Today’s military experience is frequently characterized by great swathes of tedium leavened with bureaucracy and peevishness. That experience is at the center of the sweetly sour Israeli comedy Zero Motivation, which won Best Narrative Feature at this year’s Tribeca Film Festival. Here, it isn’t war that’s the killer, it’s boredom.
On a base that feels as removed from any actual war as Sgt. Bilko, the human resources office is a den of sloth and ineptitude. Commanding officer Rama (Shani Klein) is frazzled trying to get any of the women in her command to care even remotely about their assignments. Her best friends Daffi (Nelly Tagar) and Zohar (Dana Ivgy) can’t be bothered to do much besides complain and play Minesweeper, as they all survive in a casually sexist division, where the men are assigned all the combat roles and so ascend to higher ranks, and female soldiers fetch coffee and bicker.
Sullen whiner Daffi is so resistant to doing anything of value that she’s been designated “Paper Shredding NCO”, a position at which she fails miserably. All she cares about is transferring to cosmopolitan Tel Aviv, which holds an exalted position in her mind. The kibbutz-raised Zohar doesn’t understand Daffi’s desire, and finds her own distractions, channeling her energy into desperately trying to lose her virginity. They kill more time with an epic staple-gunfight and general slackness. In other words, these are barely soldiers you would trust to carry live ammunition, much less defend a nation’s borders.
Over the course of three interrelated chapters that all end up being about escape, writer and director Talya Lavie skillfully unpacks the waste and drudgery of military life into a comic narrative that’s also shot through with unnerving and free-floating anxiety. In one chapter, a distraught woman carves her beloved’s name into her body, while in another a ghost haunts one of the barracks beds. But as much as Lavie mines an acid-etched vein of downbeat nihilism, she also fills Zero Motivation with an engaging confusion of hothouse melodramas, jealousies, and disappointments. These ripple through the film, reminding us that these would-be soldiers aren’t so far removed from the teenagers they once were.
Alonso Ruizpalacios’ loose-limbed comedy Güeros, which won the Cinematography Award at the Festival, also gets a lot of traction from its mainly directionless young protagonists. They wander through Mexico City through a couple of formless days backgrounded by worries about the future and uncertainty about their place and purpose in the present. It’s a film riddled with questions and switchbacks, circling in on itself time and again.
Güeros starts in confusion and never quite lets viewers in on what’s truly happening, even as the story’s contours become visible. After running-wild teenager Tomas (Sebastian Aguirre) is caught dropping a water balloon off a building onto a baby, his mother sends him to Mexico City to stay with his university student older brother Sombra (Tenoch Huerta).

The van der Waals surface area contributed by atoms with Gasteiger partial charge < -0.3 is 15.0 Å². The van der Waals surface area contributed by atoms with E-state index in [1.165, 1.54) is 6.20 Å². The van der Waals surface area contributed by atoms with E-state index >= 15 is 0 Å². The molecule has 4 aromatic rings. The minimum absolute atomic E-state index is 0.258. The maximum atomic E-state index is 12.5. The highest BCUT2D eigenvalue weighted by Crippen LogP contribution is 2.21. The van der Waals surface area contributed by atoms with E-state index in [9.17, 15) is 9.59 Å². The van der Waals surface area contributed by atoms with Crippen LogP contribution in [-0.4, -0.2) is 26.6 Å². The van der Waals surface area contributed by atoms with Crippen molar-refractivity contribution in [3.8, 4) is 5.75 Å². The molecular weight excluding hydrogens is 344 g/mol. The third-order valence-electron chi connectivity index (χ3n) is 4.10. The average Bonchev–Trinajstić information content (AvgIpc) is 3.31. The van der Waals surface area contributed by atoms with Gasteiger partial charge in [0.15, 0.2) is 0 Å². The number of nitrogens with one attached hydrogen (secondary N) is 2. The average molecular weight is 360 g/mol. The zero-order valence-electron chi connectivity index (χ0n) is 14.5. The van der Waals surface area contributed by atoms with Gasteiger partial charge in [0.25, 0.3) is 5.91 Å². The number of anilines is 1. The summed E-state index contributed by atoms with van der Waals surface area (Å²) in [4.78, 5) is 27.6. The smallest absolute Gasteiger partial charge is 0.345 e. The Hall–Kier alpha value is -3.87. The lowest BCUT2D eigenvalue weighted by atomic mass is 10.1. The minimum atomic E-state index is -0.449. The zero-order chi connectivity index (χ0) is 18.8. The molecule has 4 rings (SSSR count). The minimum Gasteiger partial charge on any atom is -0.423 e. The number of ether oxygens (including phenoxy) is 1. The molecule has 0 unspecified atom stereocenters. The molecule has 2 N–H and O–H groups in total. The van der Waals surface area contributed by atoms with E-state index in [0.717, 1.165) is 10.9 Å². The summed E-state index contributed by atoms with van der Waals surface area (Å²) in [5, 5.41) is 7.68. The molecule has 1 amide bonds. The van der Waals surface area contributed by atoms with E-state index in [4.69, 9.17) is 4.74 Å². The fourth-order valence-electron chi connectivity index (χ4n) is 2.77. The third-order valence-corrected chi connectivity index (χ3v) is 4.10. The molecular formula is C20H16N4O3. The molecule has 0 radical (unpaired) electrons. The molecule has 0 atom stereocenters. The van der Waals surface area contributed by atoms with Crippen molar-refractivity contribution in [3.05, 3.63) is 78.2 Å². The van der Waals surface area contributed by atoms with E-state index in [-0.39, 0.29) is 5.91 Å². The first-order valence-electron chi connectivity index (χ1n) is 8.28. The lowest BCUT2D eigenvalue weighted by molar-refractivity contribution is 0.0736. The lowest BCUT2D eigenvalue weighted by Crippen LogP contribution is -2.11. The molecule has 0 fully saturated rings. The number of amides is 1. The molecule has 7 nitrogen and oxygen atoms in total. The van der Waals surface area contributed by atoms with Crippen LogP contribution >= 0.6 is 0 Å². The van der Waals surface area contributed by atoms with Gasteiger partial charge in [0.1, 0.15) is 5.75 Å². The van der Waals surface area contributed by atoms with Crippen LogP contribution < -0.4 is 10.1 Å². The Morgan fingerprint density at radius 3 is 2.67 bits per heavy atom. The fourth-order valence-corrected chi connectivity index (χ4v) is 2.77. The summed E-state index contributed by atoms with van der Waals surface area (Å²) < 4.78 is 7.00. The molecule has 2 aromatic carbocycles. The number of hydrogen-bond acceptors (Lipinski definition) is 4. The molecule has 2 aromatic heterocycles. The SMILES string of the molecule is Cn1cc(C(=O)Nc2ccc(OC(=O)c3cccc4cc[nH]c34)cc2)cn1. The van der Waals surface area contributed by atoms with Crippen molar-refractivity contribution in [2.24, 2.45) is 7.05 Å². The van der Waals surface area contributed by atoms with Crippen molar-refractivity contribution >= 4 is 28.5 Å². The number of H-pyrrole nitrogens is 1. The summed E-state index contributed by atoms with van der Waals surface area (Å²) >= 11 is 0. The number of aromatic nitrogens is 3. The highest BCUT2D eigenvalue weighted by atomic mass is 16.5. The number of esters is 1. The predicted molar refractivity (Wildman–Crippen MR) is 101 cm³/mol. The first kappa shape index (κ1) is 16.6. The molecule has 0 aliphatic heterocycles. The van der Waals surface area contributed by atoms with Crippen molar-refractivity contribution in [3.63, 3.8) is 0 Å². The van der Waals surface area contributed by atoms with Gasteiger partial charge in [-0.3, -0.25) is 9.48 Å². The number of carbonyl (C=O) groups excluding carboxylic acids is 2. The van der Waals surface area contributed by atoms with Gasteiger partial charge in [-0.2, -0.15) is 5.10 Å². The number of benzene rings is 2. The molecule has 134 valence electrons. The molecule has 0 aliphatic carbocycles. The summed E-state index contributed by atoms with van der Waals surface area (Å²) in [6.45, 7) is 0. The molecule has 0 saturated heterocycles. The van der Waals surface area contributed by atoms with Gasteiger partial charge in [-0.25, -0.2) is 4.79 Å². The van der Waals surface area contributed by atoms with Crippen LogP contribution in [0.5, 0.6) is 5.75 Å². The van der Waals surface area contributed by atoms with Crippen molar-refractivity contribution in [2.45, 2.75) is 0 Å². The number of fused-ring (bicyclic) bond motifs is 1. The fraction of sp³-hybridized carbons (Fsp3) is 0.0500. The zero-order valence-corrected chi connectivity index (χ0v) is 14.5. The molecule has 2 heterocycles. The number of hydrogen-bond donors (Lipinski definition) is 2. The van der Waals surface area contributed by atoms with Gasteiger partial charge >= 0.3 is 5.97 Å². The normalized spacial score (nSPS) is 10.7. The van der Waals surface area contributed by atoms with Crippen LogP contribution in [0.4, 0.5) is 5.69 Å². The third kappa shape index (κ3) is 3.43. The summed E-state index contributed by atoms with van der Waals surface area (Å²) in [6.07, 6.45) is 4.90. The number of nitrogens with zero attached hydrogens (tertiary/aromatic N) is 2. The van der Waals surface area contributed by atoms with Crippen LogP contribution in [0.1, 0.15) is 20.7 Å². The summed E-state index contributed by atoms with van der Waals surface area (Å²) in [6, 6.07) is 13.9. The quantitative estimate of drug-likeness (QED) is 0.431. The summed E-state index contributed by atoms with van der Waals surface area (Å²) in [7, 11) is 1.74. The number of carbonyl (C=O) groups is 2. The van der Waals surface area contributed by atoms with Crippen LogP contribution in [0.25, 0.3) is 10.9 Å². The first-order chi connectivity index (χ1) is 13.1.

An agitated, moody thinker who keeps grousing about his thesis but never works on it, Sombra lives in a bleak high-rise apartment with his mellower friend and roommate Santos (Leonardo Ortizgris). It’s an uncomfortable space: Sombra’s manic mental state is manifest in both his chatter and in the camera’s jabbing in close; it leads to him retaliating against Tomas’ presence in the time-honored violent manner of older brothers everywhere.
Cabin fever leads to bad decision-making (the boys steal electricity from the downstairs apartment), resulting in a hasty exit in a rattletrap car and a search for an ailing folk singer whose music is the only connection Sombra and Tomas have to their late father. Venturing into the university that’s been shuttered by a strike for weeks, they add to their party Ana (Ilse Salas), a graduate student who seems the only one of the four with any direction. With her in the mix, the film broadens the scope of its journeys, running from slinky Steadicam trawls through the protestor-clogged university hallways to a pretentious film party and then a chaotic street march that swallows the characters whole.
Once Ruizpalacios gets to these perambulations, the film opens its wings. Before then, its style is mannered, featuring more spaciously artful framings that, along with the gorgeous, deep-focus black-and-white camerawork, hint at French New Wave posing. Once the four protagonists are out in the city, Güeros becomes grander, barreling through one darkened neighborhood after another. The kids ask more than once, “Where are we?” And “Mexico City” is the answer every time.
Even with its striking compositions and embrace of visual disorder, Güeros gets hung up on its own cleverness. The longer it ambles on, the more it takes on the feel of a string of short films mashed together. A midpoint breaching of the fourth wall (we see a clapper, and one actor talks out of character regarding his opinions on the screenplay so far) doesn’t serve much purpose. Neither does Sombra’s declamation on the state of Mexican film: “They grab a bunch of beggars and shoot in black and white and think they’re making art movies.” Enough moments like that, and the film begins to take on an unfortunate tone of self-satisfaction. There’s beauty here, though, that portends greater things in Ruizpalacios’s future.